Fire energy needs to circulate freely so it’s also essential to find creative outlets such as painting, knitting, dancing and anything else that feels exciting and playful.

Key tips to balance the Heart energy: meditate/retreat, be creative and play more.

Supporting Your Ability to Let Go

One of the the most effective ways to support these organ systems is through Classical Acupuncture. By focusing on a meridian approach, Classical Acupuncture techniques work to help you not only to rebalance the systems that are impeding your ability to let go, but also to specifically free traumas that keep you stuck in the past so that you can be more fully present in your life.

Naturally, your lifestyle choices will always be important for the efficacy of any treatment. By cultivating a state of acceptance and calm, you can transform anything in your life. And by strengthening and balancing the energy of the Lungs, Spleen and Stomach and Heart, you’ll be able to let go of anything that no longer serves you so you can live a freer, healthier and more fulfilled life.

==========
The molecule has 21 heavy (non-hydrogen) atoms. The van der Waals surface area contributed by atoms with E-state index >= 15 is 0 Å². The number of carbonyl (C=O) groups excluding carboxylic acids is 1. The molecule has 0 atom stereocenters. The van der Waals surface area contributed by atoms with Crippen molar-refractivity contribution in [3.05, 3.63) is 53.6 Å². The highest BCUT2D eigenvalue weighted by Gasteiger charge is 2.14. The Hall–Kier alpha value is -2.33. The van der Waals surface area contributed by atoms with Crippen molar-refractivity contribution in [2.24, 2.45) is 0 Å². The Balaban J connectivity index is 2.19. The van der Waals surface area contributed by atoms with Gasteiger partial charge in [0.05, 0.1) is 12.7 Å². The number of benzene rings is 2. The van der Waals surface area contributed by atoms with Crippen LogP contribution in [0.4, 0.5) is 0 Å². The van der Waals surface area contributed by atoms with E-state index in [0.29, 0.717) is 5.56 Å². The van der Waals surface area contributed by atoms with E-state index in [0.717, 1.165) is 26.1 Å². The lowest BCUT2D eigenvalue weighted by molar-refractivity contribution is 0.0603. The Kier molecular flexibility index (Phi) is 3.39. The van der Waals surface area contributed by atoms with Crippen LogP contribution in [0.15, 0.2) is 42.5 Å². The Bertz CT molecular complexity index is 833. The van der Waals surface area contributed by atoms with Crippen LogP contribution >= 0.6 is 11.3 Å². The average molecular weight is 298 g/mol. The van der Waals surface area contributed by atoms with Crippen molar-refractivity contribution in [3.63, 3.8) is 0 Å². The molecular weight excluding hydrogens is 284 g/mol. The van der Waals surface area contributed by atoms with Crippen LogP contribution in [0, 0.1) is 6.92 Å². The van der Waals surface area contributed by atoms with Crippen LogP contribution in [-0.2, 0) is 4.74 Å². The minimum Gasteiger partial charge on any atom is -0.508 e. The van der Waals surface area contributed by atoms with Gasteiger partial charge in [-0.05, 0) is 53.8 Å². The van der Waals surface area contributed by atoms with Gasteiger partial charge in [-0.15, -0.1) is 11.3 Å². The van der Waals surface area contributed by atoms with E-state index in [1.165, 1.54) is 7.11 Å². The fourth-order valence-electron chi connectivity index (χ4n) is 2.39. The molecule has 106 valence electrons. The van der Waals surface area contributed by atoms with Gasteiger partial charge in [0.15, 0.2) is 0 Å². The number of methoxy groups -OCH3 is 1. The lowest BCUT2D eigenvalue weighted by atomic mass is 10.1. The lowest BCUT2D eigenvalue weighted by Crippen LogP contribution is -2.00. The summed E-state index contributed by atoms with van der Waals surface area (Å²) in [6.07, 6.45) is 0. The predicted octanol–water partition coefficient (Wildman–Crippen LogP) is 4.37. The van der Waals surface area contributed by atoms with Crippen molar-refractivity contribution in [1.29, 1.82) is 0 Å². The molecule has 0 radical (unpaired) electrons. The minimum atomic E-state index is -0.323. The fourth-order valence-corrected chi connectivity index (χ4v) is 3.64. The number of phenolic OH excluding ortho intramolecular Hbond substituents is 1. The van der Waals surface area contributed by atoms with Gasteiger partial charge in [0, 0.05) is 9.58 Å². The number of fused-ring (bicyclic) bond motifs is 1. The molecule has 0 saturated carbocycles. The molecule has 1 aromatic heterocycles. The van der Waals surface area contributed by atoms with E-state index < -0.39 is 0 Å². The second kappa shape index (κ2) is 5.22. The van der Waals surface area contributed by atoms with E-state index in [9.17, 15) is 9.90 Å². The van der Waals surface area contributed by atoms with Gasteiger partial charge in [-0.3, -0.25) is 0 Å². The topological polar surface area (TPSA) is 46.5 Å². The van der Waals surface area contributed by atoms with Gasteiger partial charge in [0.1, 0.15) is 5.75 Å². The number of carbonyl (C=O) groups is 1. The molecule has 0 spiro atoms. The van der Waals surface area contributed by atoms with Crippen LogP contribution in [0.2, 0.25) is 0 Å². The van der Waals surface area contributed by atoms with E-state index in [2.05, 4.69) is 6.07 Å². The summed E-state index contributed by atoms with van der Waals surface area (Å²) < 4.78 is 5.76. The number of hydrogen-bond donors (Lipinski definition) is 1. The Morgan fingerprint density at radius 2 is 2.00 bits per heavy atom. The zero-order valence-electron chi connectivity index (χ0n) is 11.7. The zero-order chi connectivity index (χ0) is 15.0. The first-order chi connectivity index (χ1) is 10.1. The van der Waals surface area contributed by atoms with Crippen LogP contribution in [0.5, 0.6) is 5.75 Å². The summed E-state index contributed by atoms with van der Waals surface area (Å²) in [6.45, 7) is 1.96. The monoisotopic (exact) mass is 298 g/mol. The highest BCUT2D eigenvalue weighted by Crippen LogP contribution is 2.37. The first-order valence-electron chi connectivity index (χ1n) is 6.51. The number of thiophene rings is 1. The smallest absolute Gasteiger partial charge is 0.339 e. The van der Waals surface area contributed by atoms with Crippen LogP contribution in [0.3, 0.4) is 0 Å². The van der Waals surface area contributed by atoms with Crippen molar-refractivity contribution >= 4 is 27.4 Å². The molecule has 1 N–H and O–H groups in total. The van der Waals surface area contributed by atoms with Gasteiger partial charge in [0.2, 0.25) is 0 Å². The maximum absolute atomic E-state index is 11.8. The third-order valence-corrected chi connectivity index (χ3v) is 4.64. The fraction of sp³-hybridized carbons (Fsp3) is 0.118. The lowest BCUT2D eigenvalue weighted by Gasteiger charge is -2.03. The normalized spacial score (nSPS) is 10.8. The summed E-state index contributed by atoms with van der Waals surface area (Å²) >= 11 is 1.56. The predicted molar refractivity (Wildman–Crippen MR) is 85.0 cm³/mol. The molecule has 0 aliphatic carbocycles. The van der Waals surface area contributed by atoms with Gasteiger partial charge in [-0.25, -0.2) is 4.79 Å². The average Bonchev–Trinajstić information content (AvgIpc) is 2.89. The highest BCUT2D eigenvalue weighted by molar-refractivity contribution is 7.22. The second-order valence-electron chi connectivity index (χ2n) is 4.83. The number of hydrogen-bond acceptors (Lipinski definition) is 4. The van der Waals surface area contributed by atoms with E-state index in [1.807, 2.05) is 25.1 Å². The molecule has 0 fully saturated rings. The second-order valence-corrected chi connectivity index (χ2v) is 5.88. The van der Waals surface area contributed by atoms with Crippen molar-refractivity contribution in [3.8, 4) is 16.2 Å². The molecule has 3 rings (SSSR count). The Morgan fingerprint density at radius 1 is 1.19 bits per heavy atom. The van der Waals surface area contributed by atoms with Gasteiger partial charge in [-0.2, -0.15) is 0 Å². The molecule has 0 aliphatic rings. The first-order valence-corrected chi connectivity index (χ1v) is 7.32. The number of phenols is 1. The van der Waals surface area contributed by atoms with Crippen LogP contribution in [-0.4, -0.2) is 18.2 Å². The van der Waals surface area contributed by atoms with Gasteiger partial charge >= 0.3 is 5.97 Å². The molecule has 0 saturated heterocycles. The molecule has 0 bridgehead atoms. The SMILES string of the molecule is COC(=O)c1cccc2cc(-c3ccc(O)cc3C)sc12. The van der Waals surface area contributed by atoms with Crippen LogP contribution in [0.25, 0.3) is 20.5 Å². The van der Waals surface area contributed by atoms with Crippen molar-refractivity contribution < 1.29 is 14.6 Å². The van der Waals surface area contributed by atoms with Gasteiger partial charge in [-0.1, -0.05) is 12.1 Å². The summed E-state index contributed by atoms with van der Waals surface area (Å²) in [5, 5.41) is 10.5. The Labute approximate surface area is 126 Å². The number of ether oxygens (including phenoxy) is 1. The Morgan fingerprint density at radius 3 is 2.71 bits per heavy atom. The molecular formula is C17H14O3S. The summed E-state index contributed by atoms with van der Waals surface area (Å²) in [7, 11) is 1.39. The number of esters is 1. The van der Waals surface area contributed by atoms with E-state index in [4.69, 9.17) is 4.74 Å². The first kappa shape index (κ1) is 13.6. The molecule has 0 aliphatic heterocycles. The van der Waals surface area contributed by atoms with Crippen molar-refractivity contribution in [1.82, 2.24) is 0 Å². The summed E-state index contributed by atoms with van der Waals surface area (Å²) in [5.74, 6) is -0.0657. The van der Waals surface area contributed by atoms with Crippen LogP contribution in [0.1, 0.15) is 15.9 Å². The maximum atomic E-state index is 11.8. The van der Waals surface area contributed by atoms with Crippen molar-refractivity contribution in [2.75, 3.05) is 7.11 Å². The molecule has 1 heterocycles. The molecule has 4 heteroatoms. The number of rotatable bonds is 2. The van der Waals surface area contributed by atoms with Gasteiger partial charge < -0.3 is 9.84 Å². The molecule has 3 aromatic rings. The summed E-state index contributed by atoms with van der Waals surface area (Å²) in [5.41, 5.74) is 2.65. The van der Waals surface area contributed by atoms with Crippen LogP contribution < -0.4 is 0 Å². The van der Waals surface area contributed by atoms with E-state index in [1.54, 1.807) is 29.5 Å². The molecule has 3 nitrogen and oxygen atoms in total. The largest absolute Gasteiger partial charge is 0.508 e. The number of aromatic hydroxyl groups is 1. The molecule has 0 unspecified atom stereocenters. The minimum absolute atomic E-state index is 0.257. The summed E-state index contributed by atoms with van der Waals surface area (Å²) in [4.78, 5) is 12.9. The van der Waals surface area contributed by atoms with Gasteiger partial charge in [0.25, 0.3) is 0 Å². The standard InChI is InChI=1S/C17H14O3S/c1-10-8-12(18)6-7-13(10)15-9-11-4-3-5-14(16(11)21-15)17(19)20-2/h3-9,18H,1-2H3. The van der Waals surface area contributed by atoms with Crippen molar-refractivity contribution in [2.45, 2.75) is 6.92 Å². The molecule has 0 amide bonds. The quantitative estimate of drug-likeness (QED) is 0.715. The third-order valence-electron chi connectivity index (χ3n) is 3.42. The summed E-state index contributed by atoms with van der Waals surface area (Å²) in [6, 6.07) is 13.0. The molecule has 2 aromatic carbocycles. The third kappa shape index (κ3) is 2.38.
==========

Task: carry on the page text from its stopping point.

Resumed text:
Setareh Moafi, Ph.D., L.Ac. is Co-Owner and Director of A Center for Natural Healing in Santa Clara, California, a health and wellness clinic that specializes in Classical Chinese Medicine and Traditional Japanese Acupuncture. Dr. Moafi offers clinical services and transformational workshops that blend the ancient practices of Classical Chinese Medicine and Yoga. More information at www.setarehmoafi.com and www.acenterfornaturalhealing.com

Food as a Mirror

by Setareh Moafi, Ph.D., L.Ac.

We’ve all heard the saying “you are what you eat” but what may be more true is that what you eat is a reflection of how you feel about yourself.